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Toasts of the President and Secretary General Joseph M.A.H. Luns at a Dinner Honoring the NATO Foreign Ministers on the 35th Anniversary of the North Atlantic Alliance

May 30, 1984

The President. Secretary General Luns, distinguished guests, and ladies and gentlemen, it's an honor and a pleasure to welcome our NATO partners to the White House. This evening has been a special opportunity to celebrate the unprecedented success of our enduring friendship, our partnership—an alliance dedicated to peace and freedom.

Thirty-five years ago, in the troubled aftermath of a tragic conflict, 12 nations met here in Washington to sign the North Atlantic Treaty. That event was an act of realism. The member nations recognized the threat to their security and undertook to meet it together.

The establishment of the North Atlantic alliance was also an act of optimism, an affirmation of the enduring vitality of Western civilization. Thirty-five years of peace with freedom testify to the wisdom and the foresight of those nations, and of the four other nations who have since joined NATO.

Although the founders could not have foreseen the dramatic changes that have taken place since 1949, their vision was right on the mark. By uniting Europe and North America, NATO has made possible the longest period of peace and prosperity in modern history. And today our proud alliance remains united in its commitment to the defense of democracy and individual liberty.

We cannot be content with the accomplishments of the past. As we look ahead, there are compelling reasons to strengthen even further our solidarity and unity. Our commitment to collective security will continue to be an indispensable bulwark against aggression, terrorism, and tyranny.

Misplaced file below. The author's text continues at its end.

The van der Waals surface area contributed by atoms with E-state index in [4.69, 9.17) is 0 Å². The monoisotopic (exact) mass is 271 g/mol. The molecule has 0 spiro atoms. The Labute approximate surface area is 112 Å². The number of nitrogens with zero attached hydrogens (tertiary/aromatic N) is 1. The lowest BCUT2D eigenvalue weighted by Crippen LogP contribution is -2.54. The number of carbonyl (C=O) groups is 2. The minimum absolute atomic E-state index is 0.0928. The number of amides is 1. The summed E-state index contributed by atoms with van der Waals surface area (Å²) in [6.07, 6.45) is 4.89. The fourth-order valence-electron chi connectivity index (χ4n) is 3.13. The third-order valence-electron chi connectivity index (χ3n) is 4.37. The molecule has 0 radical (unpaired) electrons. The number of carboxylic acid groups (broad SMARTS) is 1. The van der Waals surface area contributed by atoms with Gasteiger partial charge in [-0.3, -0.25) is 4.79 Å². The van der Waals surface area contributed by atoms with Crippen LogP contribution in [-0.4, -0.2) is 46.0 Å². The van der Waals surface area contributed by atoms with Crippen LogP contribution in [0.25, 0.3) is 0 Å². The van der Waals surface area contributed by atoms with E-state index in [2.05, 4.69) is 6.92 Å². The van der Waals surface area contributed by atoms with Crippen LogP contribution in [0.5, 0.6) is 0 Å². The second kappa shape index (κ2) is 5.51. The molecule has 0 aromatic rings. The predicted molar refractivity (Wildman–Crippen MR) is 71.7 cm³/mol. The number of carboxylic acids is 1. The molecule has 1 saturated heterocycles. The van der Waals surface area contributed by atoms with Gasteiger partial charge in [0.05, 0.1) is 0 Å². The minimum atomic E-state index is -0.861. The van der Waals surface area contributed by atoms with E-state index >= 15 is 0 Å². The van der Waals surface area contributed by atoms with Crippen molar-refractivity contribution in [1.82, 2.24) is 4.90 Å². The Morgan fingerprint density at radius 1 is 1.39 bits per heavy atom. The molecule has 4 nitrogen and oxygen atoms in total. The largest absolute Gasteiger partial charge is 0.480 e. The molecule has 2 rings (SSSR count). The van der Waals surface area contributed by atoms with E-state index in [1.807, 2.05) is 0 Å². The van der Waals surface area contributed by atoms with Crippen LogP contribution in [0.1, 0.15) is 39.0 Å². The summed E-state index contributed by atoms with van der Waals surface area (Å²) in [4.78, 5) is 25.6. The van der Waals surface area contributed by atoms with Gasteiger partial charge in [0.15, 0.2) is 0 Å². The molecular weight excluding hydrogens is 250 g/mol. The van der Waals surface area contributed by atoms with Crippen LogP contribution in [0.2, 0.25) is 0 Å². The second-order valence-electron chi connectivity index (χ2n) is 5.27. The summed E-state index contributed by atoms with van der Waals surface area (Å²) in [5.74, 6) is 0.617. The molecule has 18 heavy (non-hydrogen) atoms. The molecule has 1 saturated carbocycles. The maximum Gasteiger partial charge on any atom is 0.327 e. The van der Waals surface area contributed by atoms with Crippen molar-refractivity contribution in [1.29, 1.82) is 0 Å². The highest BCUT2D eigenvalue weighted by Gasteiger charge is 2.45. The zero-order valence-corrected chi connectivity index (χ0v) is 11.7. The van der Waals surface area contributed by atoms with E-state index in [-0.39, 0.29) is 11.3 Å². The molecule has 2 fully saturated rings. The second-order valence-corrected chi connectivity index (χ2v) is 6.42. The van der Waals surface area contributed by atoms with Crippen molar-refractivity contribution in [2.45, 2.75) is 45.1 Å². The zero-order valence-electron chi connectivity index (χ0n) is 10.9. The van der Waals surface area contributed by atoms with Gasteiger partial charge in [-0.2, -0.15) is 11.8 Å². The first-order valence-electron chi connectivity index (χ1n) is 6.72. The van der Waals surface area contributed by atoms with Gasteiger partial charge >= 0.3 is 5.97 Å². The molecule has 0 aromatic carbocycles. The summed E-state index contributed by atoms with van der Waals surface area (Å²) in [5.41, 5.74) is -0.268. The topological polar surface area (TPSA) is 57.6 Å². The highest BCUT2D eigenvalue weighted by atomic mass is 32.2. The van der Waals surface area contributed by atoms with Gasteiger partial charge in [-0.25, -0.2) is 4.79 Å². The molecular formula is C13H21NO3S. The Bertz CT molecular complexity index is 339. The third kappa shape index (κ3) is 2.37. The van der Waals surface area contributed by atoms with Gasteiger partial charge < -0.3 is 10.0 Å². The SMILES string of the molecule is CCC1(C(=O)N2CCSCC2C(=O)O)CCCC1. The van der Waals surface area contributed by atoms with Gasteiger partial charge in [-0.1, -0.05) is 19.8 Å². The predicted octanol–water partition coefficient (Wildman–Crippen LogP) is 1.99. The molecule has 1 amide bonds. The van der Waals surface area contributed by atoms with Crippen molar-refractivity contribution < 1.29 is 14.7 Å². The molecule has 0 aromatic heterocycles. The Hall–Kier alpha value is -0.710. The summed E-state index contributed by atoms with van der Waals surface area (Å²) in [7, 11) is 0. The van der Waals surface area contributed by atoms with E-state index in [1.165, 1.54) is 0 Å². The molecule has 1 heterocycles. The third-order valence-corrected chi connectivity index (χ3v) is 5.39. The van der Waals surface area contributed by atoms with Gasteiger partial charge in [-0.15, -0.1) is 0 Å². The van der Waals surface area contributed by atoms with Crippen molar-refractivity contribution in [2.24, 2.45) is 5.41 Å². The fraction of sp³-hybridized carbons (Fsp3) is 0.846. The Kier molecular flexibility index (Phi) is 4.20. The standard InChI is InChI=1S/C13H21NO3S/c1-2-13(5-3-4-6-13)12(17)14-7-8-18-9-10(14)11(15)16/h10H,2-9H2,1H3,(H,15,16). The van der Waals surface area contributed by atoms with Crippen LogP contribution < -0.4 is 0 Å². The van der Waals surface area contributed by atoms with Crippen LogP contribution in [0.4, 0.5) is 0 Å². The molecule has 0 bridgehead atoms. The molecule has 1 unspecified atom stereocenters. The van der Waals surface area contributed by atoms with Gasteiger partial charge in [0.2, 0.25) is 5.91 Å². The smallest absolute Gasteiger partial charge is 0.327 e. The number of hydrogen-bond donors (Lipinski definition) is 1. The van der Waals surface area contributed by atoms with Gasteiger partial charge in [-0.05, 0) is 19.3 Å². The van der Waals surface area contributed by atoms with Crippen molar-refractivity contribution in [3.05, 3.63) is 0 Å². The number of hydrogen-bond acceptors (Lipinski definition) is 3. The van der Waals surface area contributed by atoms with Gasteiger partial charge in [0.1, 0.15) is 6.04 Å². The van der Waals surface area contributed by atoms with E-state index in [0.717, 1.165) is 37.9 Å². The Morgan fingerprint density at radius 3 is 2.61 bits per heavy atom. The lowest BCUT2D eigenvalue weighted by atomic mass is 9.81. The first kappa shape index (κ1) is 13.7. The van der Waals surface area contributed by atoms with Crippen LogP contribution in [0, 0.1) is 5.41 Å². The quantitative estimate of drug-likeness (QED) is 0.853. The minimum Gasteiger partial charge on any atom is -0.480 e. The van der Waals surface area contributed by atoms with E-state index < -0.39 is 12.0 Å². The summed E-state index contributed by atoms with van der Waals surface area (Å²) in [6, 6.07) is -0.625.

Our unity will be the essential framework for building a constructive dialog with our adversaries and reducing the risks of war and the level of nuclear arms. And I know that it will be our societies, the democracies, that will offer a bright and hopeful future for our people and for people everywhere.

We can be confident. The events of the past year challenged us, and the Western democracies stood firm in the face of an intense Soviet campaign of intimidation, aimed at undermining NATO's commitment to defend Europe and preserve peace. Today we are stronger and more conscious of our unity. And that's of crucial importance, because when the Soviet Union becomes convinced that NATO cannot be shaken it may finally realize it has a clear and compelling interest to return to the negotiating table. We will be waiting, ready to meet them halfway.

Tonight is more than a celebration of an anniversary. It's also an opportunity to recognize the special contributions of our Secretary General. Joseph Luns is a distinguished diplomat and a man of many virtues.